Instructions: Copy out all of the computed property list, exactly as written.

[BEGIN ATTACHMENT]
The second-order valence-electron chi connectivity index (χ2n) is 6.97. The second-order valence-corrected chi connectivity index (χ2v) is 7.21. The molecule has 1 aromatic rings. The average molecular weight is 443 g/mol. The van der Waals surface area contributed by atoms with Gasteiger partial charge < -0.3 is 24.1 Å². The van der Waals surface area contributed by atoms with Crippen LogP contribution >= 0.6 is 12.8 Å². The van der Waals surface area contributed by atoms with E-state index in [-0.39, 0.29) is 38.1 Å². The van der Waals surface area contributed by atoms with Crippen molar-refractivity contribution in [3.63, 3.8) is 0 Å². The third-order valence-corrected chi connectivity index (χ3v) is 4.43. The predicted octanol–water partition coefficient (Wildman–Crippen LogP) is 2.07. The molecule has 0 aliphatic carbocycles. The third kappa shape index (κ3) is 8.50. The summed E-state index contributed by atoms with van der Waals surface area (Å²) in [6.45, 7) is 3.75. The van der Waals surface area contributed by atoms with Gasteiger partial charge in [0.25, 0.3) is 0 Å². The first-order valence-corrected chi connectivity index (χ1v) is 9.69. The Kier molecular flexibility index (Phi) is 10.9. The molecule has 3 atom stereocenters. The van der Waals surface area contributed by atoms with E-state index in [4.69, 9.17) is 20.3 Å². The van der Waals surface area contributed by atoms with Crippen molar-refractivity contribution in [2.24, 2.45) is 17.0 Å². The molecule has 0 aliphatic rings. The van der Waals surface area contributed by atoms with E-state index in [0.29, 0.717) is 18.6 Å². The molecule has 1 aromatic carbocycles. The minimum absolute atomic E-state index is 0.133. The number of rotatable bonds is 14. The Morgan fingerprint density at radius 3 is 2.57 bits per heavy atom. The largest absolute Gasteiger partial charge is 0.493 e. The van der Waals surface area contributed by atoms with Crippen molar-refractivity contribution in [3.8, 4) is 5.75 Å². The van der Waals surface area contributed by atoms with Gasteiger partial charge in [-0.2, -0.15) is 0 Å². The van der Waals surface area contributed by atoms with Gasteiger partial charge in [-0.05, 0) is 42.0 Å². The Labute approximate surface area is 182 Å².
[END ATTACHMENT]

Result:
The second-order valence-electron chi connectivity index (χ2n) is 6.97. The second-order valence-corrected chi connectivity index (χ2v) is 7.21. The molecule has 1 aromatic rings. The average molecular weight is 443 g/mol. The van der Waals surface area contributed by atoms with Gasteiger partial charge < -0.3 is 24.1 Å². The van der Waals surface area contributed by atoms with Crippen LogP contribution >= 0.6 is 12.8 Å². The van der Waals surface area contributed by atoms with E-state index in [-0.39, 0.29) is 38.1 Å². The van der Waals surface area contributed by atoms with Crippen molar-refractivity contribution in [3.63, 3.8) is 0 Å². The third-order valence-corrected chi connectivity index (χ3v) is 4.43. The predicted octanol–water partition coefficient (Wildman–Crippen LogP) is 2.07. The molecule has 0 aliphatic carbocycles. The third kappa shape index (κ3) is 8.50. The summed E-state index contributed by atoms with van der Waals surface area (Å²) in [6.45, 7) is 3.75. The van der Waals surface area contributed by atoms with Gasteiger partial charge in [0.25, 0.3) is 0 Å². The first-order valence-corrected chi connectivity index (χ1v) is 9.69. The Kier molecular flexibility index (Phi) is 10.9. The molecule has 3 atom stereocenters. The van der Waals surface area contributed by atoms with E-state index in [4.69, 9.17) is 20.3 Å². The van der Waals surface area contributed by atoms with Crippen molar-refractivity contribution in [2.24, 2.45) is 17.0 Å². The molecule has 0 aliphatic rings. The van der Waals surface area contributed by atoms with E-state index in [0.29, 0.717) is 18.6 Å². The molecule has 1 aromatic carbocycles. The minimum absolute atomic E-state index is 0.133. The number of rotatable bonds is 14. The Morgan fingerprint density at radius 3 is 2.57 bits per heavy atom. The largest absolute Gasteiger partial charge is 0.493 e. The van der Waals surface area contributed by atoms with Crippen molar-refractivity contribution in [3.8, 4) is 5.75 Å². The van der Waals surface area contributed by atoms with Gasteiger partial charge in [-0.2, -0.15) is 0 Å². The van der Waals surface area contributed by atoms with Gasteiger partial charge in [-0.05, 0) is 42.0 Å². The Labute approximate surface area is 182 Å².